Final thoughts: Fatale is a mishmash of films, with no real central story. It was supposed to be about Swank’s Val desperation to get her daughter back but her Training Day approach to police work completely overshadows that. 

Ealy’s Derrick is gullible and easily manipulated by everybody, even if ultimately, doing so proves to be bad luck as all his manipulators end up dead. Val’s desire for a one night stand and then her offence at finding out that he is married was a little silly. Did she expect to see him again? Of course not. 

Lewis’ Tracie had too little involvement in the story for her embittered wife angle to work, especially as she seemed to be the one who was miffed even before he had his one-night stand. Colter’s Mike was pitched just about perfectly and worked for what the film was trying to do but the rest of the story did not match the strength of that character.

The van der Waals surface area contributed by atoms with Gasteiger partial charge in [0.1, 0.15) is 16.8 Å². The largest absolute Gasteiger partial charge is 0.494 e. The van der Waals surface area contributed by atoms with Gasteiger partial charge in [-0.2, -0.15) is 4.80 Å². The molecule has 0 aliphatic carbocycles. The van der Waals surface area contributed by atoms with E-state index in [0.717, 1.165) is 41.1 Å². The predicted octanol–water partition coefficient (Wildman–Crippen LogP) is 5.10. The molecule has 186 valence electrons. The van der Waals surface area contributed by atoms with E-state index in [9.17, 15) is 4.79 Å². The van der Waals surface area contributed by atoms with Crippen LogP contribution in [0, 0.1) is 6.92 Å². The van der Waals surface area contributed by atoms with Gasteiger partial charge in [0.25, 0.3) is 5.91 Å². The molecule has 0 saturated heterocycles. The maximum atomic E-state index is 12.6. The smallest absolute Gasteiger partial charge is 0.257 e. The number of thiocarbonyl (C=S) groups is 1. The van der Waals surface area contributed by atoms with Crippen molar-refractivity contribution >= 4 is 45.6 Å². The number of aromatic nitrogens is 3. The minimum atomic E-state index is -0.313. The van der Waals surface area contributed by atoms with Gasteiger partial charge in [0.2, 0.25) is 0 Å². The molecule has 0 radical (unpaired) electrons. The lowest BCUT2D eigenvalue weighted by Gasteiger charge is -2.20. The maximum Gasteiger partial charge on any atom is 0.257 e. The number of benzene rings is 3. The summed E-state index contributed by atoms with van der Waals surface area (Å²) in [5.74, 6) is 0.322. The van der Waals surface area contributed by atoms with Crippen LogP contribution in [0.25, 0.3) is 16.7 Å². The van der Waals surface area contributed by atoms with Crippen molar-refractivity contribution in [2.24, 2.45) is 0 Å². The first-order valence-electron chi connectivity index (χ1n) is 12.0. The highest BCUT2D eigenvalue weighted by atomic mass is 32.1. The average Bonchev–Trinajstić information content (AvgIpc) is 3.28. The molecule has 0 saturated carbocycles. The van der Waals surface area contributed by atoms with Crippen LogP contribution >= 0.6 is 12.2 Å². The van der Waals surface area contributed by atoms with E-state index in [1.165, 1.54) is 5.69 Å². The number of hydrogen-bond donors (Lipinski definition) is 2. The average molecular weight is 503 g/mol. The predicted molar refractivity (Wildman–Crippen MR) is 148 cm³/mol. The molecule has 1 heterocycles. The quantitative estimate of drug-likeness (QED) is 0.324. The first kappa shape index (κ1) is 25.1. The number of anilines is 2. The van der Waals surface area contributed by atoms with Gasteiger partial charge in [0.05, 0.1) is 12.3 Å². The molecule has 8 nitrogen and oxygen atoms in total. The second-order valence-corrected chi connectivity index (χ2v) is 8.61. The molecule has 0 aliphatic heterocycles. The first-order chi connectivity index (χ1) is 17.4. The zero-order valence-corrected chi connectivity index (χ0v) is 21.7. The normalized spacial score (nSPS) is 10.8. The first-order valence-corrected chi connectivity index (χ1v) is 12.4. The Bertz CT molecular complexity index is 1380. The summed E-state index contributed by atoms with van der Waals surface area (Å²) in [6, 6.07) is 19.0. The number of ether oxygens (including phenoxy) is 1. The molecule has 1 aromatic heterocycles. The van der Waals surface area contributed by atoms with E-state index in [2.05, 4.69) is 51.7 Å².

Written by David Loughery and directed by Deon Taylor, the film does look good and is well edited. Loughery’s script is pretty flat, most of the actors sounding as though they are just saying lines. Which they are. 

Swank is pretty entertaining as the crazy Val and Colter is good as the greedy and duplicitous Rafe. Even Ealy does okay with the material he has. The acting is good from all on show, to tell the truth, but the script is so poor that most of the characters are either underwritten or unconvincing. 

With a runtime of one hundred and two minutes, Fatale is not a long film and potters through its runtime pretty comfortably. Worth a watch if you like either of the leads otherwise you could probably give it a miss.